The Covid crisis has strengthened China’s central role in global value chains. However, the rise in its position in these chains dates back to before the pandemic. It has become particularly closely integrated with ASEAN members, which import a growing share of intermediate goods from China.
China’s share in global exports more than doubled after it joined the World Trade Organisation (WTO) in 2001, reaching 13% (in value terms) in 2015. However, it subsequently reached a plateau and remained at this level until the start of the Covid crisis. Unit labour costs doubled in China between 2010 and 2017, which affected low value-added and/or labour-intensive activities such as textiles or furniture manufacture. To illustrate, Chinese textile industry exports declined in value between 2014 and 2019, suggesting that these sectors relocated their production to other countries. The phenomenon was amplified by domestic Chinese policies to limit overcapacity.
Nonetheless, the stagnation – at the aggregate level – in China’s global trade share in the years leading up to the Covid crisis masks an increase in its number of trading partners, and strong disparities across regions. In Asia, China became the leading source of imports for 70% of countries in the region, and the leading export destination for 50% of countries.
It also became more closely integrated into value chains by exporting the intermediate goods used in other countries’ production processes. According to the UNCTAD-Eora global value chain database, China accounted for a negligible share of the foreign value added embedded in global exports in 1990, but by 2019 this had risen to 20%, placing it just ahead of the European Union.
During the public health crisis, China’s dominant role in the global supply of certain goods, especially electronic equipment, and its ability to maintain production despite the lockdowns, strengthened its role in global trade. Its share of global trade flows increased to 15% in value terms in 2021 (Chart 2).
With the exception of the trade tensions with the United States, China has introduced reforms aimed at reducing tariffs and trade barriers with partner countries, especially in Asia. China’s average weighted customs duty rate has declined steadily over the past decade, including after the start of the United States-China trade conflict.
Since 2010, the average customs duty rate on Chinese goods sold in ASEAN has fallen dramatically from 12.8% to 0.6%, while China has almost removed all duties on ASEAN goods sold in China, with the average rate dropping from 9.8% to 0.1%. Around 90% of all goods traded between China and the ASEAN+6 group (ASEAN countries plus China, Japan, South Korea, Australia, New Zealand and India) are subject to zero tariffs. This has helped to transform supply chains in the region. Excluding the products directly exported from China, ASEAN is the main platform for the transit of Chinese intermediate goods to the rest of the world (Chart 3). Some of the region’s exporting sectors, for example textile manufacturing, are particularly reliant on Chinese inputs (Chart 4). This is especially true of countries such as Singapore and Vietnam. In total, China’s share of ASEAN countries’ global trade flows rose from less than 5% in 2000 to 16% in 2015, and has since continued to expand, reaching 20% in 2021.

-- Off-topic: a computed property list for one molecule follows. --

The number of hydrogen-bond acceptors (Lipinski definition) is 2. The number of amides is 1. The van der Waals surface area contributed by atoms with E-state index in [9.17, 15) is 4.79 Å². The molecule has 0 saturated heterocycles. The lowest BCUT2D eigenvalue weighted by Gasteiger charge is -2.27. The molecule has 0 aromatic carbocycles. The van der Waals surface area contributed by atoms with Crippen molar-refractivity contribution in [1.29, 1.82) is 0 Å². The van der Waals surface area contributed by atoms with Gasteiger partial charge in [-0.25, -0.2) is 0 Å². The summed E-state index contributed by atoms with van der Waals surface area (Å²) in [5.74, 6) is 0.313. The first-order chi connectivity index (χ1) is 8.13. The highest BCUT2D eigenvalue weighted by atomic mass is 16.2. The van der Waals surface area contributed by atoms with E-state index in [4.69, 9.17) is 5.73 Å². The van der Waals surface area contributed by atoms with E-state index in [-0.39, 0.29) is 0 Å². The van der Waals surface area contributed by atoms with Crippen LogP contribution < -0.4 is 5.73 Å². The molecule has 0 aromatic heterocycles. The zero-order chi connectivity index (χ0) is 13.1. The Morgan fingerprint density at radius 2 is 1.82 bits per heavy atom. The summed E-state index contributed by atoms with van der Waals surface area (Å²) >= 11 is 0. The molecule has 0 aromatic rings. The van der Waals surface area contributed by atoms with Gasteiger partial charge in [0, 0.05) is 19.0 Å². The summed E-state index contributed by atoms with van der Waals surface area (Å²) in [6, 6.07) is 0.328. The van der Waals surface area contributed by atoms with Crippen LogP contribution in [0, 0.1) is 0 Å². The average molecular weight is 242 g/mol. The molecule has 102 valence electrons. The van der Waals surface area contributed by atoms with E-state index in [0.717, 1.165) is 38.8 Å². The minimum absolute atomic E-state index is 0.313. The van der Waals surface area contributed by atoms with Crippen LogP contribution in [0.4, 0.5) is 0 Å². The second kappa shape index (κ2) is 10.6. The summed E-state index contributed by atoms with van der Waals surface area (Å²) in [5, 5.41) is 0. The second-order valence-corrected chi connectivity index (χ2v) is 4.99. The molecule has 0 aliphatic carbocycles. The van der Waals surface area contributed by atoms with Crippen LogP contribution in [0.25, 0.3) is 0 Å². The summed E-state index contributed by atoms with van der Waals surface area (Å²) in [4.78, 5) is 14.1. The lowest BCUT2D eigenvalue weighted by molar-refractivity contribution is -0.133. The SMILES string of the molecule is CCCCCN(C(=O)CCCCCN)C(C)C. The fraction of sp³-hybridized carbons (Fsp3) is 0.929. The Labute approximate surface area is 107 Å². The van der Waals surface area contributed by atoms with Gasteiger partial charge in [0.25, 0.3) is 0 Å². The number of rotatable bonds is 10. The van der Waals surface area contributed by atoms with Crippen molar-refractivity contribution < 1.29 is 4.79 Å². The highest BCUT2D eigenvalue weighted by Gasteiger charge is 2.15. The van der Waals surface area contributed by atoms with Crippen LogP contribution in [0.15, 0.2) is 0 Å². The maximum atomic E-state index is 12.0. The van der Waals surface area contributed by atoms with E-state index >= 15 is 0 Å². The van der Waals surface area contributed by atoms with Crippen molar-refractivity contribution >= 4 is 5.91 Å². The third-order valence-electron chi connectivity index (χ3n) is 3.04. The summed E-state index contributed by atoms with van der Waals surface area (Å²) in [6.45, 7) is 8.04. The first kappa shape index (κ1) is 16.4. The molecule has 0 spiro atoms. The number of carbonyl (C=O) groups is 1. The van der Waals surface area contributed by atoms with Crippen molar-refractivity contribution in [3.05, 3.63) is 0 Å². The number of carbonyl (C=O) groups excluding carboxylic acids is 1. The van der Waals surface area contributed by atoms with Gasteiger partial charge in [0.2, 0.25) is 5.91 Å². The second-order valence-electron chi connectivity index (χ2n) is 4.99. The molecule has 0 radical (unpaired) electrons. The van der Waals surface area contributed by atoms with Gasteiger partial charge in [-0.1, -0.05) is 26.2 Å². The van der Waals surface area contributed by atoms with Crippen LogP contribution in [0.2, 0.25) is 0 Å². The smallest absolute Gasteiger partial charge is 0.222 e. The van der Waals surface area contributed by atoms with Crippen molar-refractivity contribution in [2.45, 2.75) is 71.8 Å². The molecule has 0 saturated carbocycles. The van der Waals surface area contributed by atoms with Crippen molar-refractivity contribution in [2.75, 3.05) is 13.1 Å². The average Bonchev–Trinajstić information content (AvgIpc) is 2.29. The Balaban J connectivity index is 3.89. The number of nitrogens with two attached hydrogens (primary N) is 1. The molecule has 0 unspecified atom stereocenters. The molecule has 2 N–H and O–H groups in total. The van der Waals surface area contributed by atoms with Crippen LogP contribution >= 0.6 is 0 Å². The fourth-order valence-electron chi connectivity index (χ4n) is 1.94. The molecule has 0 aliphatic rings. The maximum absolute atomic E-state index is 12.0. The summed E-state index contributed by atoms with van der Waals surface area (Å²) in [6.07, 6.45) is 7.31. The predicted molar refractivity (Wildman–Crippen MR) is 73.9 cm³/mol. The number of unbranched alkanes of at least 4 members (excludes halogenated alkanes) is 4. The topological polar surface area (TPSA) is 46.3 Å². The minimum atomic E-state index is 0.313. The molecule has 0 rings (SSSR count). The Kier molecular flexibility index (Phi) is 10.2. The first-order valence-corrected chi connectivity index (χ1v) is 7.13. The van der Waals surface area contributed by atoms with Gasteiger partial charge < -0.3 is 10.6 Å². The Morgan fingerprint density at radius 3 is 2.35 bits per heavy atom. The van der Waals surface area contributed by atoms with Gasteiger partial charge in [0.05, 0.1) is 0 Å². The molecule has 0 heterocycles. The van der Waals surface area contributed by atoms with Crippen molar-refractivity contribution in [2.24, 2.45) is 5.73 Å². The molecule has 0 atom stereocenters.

But in addition to this integration via the re-export of Chinese goods to the rest of the world, China has also become the leading foreign supplier of value added in ASEAN countries’ final demand. In 2018, 12.6% of the value added embedded in the manufactured goods consumed in ASEAN had been produced in China, compared with 1.1% in 1995 (Chart 1). The share is particularly high in certain sectors such as textiles and electronic equipment (Chart 4). This strong rise has come at the expense of other countries that were traditionally suppliers of value added to ASEAN. For example, the European Union was the source of 4% of final demand in ASEAN countries in 2018, compared with 8% in 1995.
ASEAN is also the region with the highest share of Chinese value added in its final demand (Chart 1). In Japan, the United States and the EU, China’s share of value added in final demand is between 2% and 3%.
Moreover, the strategic policies adopted by Beijing are expected to amplify these trends. The Regional Comprehensive Economic Partnership (RCEP) signed in November 2020 demonstrates China’s commitment to deepening its regional integration. The agreement brings together the 15 largest economies in the Asia-Pacific region (with the exception of India), and creates the second-largest trade area in the world, accounting for 28% of global trade. In addition to tariff reductions on trade flows between members, the partnership also offers a new framework to encourage closer economic and financial ties in the Asia-Pacific (rules on origin, facilitation of investments, protection of intellectual copyright, etc.).
The trade war between the United States and China, followed by the Covid-19 pandemic, have increased awareness of the risks associated with an over-concentration of global supplies, especially from China. This has prompted some countries to launch action plans to reduce their reliance on China (e.g. Taiwan and Japan). In addition, whereas most countries are opening up to a “post-Covid” era, China is continuing to deploy very restrictive measures to tackle the pandemic. This policy, combined with the structural deceleration of the Chinese economy, could undermine China’s role as the cornerstone of global value chains. In the immediate term, it is leading to the global dissemination of China’s domestic disruption.